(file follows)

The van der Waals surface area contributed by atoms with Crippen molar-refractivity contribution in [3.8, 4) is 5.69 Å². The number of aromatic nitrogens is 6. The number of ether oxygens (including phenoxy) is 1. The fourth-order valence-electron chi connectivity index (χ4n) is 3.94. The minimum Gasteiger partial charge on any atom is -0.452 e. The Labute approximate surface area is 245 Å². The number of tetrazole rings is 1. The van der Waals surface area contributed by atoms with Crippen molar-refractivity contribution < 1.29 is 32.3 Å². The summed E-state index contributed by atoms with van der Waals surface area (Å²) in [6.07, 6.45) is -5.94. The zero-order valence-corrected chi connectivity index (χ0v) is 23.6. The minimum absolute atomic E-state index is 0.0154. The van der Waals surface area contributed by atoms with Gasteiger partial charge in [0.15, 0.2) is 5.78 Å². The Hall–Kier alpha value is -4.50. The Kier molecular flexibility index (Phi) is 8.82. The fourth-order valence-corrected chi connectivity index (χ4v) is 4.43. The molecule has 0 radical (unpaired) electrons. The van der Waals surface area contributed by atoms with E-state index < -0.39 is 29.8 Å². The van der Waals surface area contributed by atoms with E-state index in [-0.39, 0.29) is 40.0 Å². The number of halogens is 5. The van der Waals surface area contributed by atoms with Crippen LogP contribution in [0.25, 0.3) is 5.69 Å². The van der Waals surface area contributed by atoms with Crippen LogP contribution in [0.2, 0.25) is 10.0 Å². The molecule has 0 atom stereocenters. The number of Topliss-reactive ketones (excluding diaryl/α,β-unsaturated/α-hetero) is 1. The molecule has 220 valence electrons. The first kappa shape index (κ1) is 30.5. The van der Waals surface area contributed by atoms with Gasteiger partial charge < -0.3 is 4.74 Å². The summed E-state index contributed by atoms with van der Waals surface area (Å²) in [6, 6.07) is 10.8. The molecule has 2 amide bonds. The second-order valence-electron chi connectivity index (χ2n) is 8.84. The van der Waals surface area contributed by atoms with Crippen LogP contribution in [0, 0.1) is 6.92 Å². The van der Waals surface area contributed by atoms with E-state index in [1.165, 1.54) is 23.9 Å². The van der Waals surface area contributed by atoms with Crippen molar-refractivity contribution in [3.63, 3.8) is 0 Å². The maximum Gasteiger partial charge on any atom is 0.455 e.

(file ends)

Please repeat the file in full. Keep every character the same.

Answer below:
The van der Waals surface area contributed by atoms with Crippen molar-refractivity contribution in [3.8, 4) is 5.69 Å². The number of aromatic nitrogens is 6. The number of ether oxygens (including phenoxy) is 1. The fourth-order valence-electron chi connectivity index (χ4n) is 3.94. The minimum Gasteiger partial charge on any atom is -0.452 e. The Labute approximate surface area is 245 Å². The number of tetrazole rings is 1. The van der Waals surface area contributed by atoms with Crippen molar-refractivity contribution < 1.29 is 32.3 Å². The summed E-state index contributed by atoms with van der Waals surface area (Å²) in [6.07, 6.45) is -5.94. The zero-order valence-corrected chi connectivity index (χ0v) is 23.6. The minimum absolute atomic E-state index is 0.0154. The van der Waals surface area contributed by atoms with Gasteiger partial charge in [0.15, 0.2) is 5.78 Å². The Hall–Kier alpha value is -4.50. The Kier molecular flexibility index (Phi) is 8.82. The fourth-order valence-corrected chi connectivity index (χ4v) is 4.43. The molecule has 0 radical (unpaired) electrons. The van der Waals surface area contributed by atoms with E-state index < -0.39 is 29.8 Å². The van der Waals surface area contributed by atoms with E-state index in [-0.39, 0.29) is 40.0 Å². The number of halogens is 5. The van der Waals surface area contributed by atoms with Crippen LogP contribution in [0.25, 0.3) is 5.69 Å². The van der Waals surface area contributed by atoms with Crippen LogP contribution in [0.2, 0.25) is 10.0 Å². The molecule has 0 atom stereocenters. The number of Topliss-reactive ketones (excluding diaryl/α,β-unsaturated/α-hetero) is 1. The molecule has 220 valence electrons. The first kappa shape index (κ1) is 30.5. The van der Waals surface area contributed by atoms with Gasteiger partial charge < -0.3 is 4.74 Å². The summed E-state index contributed by atoms with van der Waals surface area (Å²) in [6, 6.07) is 10.8. The molecule has 2 amide bonds. The second-order valence-electron chi connectivity index (χ2n) is 8.84. The van der Waals surface area contributed by atoms with Crippen LogP contribution in [0, 0.1) is 6.92 Å². The van der Waals surface area contributed by atoms with E-state index in [1.165, 1.54) is 23.9 Å². The van der Waals surface area contributed by atoms with Crippen molar-refractivity contribution in [3.63, 3.8) is 0 Å². The maximum Gasteiger partial charge on any atom is 0.455 e.